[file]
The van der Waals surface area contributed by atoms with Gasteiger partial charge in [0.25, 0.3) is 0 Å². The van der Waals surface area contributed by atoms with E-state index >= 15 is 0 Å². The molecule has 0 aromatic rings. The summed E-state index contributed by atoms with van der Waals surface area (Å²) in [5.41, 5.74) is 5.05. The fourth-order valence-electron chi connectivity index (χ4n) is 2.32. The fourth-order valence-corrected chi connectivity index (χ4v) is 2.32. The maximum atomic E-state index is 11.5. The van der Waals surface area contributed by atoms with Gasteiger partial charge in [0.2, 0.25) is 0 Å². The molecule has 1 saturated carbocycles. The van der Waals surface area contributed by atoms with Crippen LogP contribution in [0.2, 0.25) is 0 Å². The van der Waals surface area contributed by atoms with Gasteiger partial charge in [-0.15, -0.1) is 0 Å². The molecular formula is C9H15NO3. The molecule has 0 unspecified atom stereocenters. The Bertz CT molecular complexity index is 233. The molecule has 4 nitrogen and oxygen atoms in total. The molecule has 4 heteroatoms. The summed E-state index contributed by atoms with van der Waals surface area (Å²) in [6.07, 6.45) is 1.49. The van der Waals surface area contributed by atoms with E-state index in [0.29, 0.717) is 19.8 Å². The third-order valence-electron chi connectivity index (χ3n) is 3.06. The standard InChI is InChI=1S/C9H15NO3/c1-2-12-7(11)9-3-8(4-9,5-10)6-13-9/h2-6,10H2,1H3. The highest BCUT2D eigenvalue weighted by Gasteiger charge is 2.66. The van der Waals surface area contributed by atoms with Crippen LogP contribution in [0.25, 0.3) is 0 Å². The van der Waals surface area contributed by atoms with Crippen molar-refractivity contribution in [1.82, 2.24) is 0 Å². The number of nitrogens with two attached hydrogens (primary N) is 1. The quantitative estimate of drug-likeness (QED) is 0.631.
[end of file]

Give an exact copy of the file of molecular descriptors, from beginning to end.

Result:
The van der Waals surface area contributed by atoms with Gasteiger partial charge in [0.25, 0.3) is 0 Å². The van der Waals surface area contributed by atoms with E-state index >= 15 is 0 Å². The molecule has 0 aromatic rings. The summed E-state index contributed by atoms with van der Waals surface area (Å²) in [5.41, 5.74) is 5.05. The fourth-order valence-electron chi connectivity index (χ4n) is 2.32. The fourth-order valence-corrected chi connectivity index (χ4v) is 2.32. The maximum atomic E-state index is 11.5. The van der Waals surface area contributed by atoms with Gasteiger partial charge in [0.2, 0.25) is 0 Å². The molecule has 1 saturated carbocycles. The van der Waals surface area contributed by atoms with Crippen LogP contribution in [0.2, 0.25) is 0 Å². The van der Waals surface area contributed by atoms with Gasteiger partial charge in [-0.15, -0.1) is 0 Å². The molecular formula is C9H15NO3. The molecule has 0 unspecified atom stereocenters. The Bertz CT molecular complexity index is 233. The molecule has 4 nitrogen and oxygen atoms in total. The molecule has 4 heteroatoms. The summed E-state index contributed by atoms with van der Waals surface area (Å²) in [6.07, 6.45) is 1.49. The van der Waals surface area contributed by atoms with E-state index in [0.29, 0.717) is 19.8 Å². The third-order valence-electron chi connectivity index (χ3n) is 3.06. The standard InChI is InChI=1S/C9H15NO3/c1-2-12-7(11)9-3-8(4-9,5-10)6-13-9/h2-6,10H2,1H3. The highest BCUT2D eigenvalue weighted by Gasteiger charge is 2.66. The van der Waals surface area contributed by atoms with Crippen LogP contribution in [0.25, 0.3) is 0 Å². The van der Waals surface area contributed by atoms with Crippen molar-refractivity contribution in [1.82, 2.24) is 0 Å². The number of nitrogens with two attached hydrogens (primary N) is 1. The quantitative estimate of drug-likeness (QED) is 0.631.